Models of Competence and Opportunities to Learn at Home
Various learning opportunities are available at home. According to Bransford et al. (2000), during an academic year of 180 school days and 6.5 h per school day, a typical American child spends 53% of time at home and in the community, 33% sleeping, and only 14% in schools. From watching television at home to visiting a science museum with family, students learn science at all times. These types of learning opportunities have been termed free-choice learning (Falk, 2001). However, these learning opportunities vary from family to family. Which learning opportunities at home may help with student attainment of competence? What variables representing these learning opportunities are significant predictors of student attainment of competence? These are questions the present chapter will answer.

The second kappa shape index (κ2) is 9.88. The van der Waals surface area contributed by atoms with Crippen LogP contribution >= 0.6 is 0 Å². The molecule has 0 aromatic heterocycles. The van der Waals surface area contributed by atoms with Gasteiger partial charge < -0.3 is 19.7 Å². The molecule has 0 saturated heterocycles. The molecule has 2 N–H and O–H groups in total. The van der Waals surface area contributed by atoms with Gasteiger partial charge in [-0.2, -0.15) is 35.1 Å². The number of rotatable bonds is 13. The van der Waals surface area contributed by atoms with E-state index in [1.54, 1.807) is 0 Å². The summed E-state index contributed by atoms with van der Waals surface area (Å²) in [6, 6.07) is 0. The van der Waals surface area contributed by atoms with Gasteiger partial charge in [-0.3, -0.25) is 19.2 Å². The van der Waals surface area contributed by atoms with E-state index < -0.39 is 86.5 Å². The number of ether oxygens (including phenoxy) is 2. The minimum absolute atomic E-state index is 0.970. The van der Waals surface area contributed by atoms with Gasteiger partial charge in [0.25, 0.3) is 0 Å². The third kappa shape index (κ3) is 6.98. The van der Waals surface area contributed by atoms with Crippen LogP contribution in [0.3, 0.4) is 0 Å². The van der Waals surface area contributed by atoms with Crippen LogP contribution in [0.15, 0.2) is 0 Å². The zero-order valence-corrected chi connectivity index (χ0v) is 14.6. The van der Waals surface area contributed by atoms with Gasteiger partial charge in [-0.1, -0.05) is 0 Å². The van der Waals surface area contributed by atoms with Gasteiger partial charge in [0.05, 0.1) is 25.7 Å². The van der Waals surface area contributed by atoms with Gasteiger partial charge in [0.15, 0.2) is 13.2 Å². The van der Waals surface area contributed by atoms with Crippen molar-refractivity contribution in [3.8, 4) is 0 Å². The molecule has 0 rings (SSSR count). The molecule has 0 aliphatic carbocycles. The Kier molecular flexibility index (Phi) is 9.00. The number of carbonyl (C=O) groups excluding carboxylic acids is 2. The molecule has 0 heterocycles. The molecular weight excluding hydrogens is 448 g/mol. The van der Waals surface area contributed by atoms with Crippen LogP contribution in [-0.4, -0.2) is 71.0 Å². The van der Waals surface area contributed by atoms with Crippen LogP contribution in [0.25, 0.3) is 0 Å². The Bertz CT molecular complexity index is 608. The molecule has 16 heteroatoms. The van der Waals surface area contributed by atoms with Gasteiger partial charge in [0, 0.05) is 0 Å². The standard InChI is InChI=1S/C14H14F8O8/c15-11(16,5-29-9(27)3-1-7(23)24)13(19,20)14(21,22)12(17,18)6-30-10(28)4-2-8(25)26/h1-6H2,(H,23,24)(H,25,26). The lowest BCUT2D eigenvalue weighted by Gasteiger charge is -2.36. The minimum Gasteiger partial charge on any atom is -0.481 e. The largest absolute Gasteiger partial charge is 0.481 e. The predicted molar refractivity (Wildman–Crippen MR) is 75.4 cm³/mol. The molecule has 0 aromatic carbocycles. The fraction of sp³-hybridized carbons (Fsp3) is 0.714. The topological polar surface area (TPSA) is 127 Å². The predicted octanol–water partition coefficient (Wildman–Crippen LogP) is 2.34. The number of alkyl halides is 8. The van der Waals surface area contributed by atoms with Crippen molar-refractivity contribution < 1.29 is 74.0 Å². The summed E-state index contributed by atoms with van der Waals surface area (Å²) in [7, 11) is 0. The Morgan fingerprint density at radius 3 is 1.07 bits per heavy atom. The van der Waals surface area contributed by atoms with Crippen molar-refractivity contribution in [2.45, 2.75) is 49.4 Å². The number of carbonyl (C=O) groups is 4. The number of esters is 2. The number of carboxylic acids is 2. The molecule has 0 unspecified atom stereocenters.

As a part of the student achievement survey, NAEP also collects information on student family background and home environment deemed relevant to students' science achievement. The questions pertain to student activities and resources at home and are related to parents' education; language spoken at home; available books, magazines, and newspapers; time spent on watching television/video; extra reading not connected to school; and parents' employment status. Altogether, there are 20 such questions in the 1996 4th- and 8th-grade science surveys. Table 4.1 presents sample NAEP background questions; for a complete list of the 20 questions please refer to Appendix B.
KeywordsCultural Capital White Student Asian Student Hispanic Student Competence Model
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